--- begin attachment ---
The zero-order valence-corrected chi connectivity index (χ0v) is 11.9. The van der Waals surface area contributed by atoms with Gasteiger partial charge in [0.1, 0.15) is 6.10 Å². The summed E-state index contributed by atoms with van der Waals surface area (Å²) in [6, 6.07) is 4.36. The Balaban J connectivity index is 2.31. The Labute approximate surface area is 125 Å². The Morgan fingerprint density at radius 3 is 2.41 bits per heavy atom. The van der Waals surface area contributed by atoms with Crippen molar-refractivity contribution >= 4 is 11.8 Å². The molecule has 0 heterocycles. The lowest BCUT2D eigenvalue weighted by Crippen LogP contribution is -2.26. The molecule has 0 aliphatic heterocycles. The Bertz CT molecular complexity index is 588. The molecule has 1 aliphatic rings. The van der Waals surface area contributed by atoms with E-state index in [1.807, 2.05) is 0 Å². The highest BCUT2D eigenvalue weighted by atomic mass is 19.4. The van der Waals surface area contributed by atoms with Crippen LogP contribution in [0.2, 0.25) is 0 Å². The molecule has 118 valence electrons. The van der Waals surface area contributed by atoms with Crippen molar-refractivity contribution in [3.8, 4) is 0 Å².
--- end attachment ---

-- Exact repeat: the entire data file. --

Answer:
The zero-order valence-corrected chi connectivity index (χ0v) is 11.9. The van der Waals surface area contributed by atoms with Gasteiger partial charge in [0.1, 0.15) is 6.10 Å². The summed E-state index contributed by atoms with van der Waals surface area (Å²) in [6, 6.07) is 4.36. The Balaban J connectivity index is 2.31. The Labute approximate surface area is 125 Å². The Morgan fingerprint density at radius 3 is 2.41 bits per heavy atom. The van der Waals surface area contributed by atoms with Crippen molar-refractivity contribution >= 4 is 11.8 Å². The molecule has 0 heterocycles. The lowest BCUT2D eigenvalue weighted by Crippen LogP contribution is -2.26. The molecule has 0 aliphatic heterocycles. The Bertz CT molecular complexity index is 588. The molecule has 1 aliphatic rings. The van der Waals surface area contributed by atoms with E-state index in [1.807, 2.05) is 0 Å². The highest BCUT2D eigenvalue weighted by atomic mass is 19.4. The van der Waals surface area contributed by atoms with Crippen LogP contribution in [0.2, 0.25) is 0 Å². The molecule has 118 valence electrons. The van der Waals surface area contributed by atoms with Crippen molar-refractivity contribution in [3.8, 4) is 0 Å².